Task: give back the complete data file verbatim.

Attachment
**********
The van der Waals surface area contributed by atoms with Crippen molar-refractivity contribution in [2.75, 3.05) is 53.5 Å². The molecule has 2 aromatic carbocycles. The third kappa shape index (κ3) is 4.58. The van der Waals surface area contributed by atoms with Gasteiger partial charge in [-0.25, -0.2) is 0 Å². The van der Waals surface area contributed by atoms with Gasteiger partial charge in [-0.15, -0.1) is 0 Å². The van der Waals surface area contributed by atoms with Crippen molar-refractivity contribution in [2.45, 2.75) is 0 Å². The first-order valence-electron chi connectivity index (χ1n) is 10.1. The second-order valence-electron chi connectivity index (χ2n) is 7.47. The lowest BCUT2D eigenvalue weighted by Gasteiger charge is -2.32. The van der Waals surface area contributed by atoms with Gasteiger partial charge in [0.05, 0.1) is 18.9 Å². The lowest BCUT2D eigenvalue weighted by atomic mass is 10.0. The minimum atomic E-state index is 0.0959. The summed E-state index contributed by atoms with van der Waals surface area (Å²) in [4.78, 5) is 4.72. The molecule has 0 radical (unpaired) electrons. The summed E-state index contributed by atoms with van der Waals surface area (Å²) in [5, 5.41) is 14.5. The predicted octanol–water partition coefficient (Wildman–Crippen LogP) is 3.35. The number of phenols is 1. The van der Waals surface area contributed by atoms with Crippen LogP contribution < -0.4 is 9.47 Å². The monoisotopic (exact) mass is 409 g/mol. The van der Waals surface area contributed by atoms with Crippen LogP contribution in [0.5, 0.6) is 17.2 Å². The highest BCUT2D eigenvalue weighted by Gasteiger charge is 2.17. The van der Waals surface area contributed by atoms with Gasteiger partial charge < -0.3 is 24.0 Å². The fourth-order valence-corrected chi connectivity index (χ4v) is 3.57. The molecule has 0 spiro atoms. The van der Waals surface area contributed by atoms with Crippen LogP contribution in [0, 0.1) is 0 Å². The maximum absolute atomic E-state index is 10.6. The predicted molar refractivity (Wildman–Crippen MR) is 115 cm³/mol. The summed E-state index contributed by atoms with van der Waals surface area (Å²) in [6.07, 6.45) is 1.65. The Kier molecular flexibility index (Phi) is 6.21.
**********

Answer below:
The van der Waals surface area contributed by atoms with Crippen molar-refractivity contribution in [2.75, 3.05) is 53.5 Å². The molecule has 2 aromatic carbocycles. The third kappa shape index (κ3) is 4.58. The van der Waals surface area contributed by atoms with Gasteiger partial charge in [-0.25, -0.2) is 0 Å². The van der Waals surface area contributed by atoms with Gasteiger partial charge in [-0.15, -0.1) is 0 Å². The van der Waals surface area contributed by atoms with Crippen molar-refractivity contribution in [2.45, 2.75) is 0 Å². The first-order valence-electron chi connectivity index (χ1n) is 10.1. The second-order valence-electron chi connectivity index (χ2n) is 7.47. The lowest BCUT2D eigenvalue weighted by Gasteiger charge is -2.32. The van der Waals surface area contributed by atoms with Gasteiger partial charge in [0.05, 0.1) is 18.9 Å². The lowest BCUT2D eigenvalue weighted by atomic mass is 10.0. The minimum atomic E-state index is 0.0959. The summed E-state index contributed by atoms with van der Waals surface area (Å²) in [4.78, 5) is 4.72. The molecule has 0 radical (unpaired) electrons. The summed E-state index contributed by atoms with van der Waals surface area (Å²) in [5, 5.41) is 14.5. The predicted octanol–water partition coefficient (Wildman–Crippen LogP) is 3.35. The number of phenols is 1. The van der Waals surface area contributed by atoms with Crippen LogP contribution < -0.4 is 9.47 Å². The monoisotopic (exact) mass is 409 g/mol. The van der Waals surface area contributed by atoms with Crippen LogP contribution in [0.5, 0.6) is 17.2 Å². The highest BCUT2D eigenvalue weighted by Gasteiger charge is 2.17. The van der Waals surface area contributed by atoms with Gasteiger partial charge < -0.3 is 24.0 Å². The fourth-order valence-corrected chi connectivity index (χ4v) is 3.57. The molecule has 0 spiro atoms. The van der Waals surface area contributed by atoms with Crippen LogP contribution in [0, 0.1) is 0 Å². The maximum absolute atomic E-state index is 10.6. The predicted molar refractivity (Wildman–Crippen MR) is 115 cm³/mol. The summed E-state index contributed by atoms with van der Waals surface area (Å²) in [6.07, 6.45) is 1.65. The Kier molecular flexibility index (Phi) is 6.21.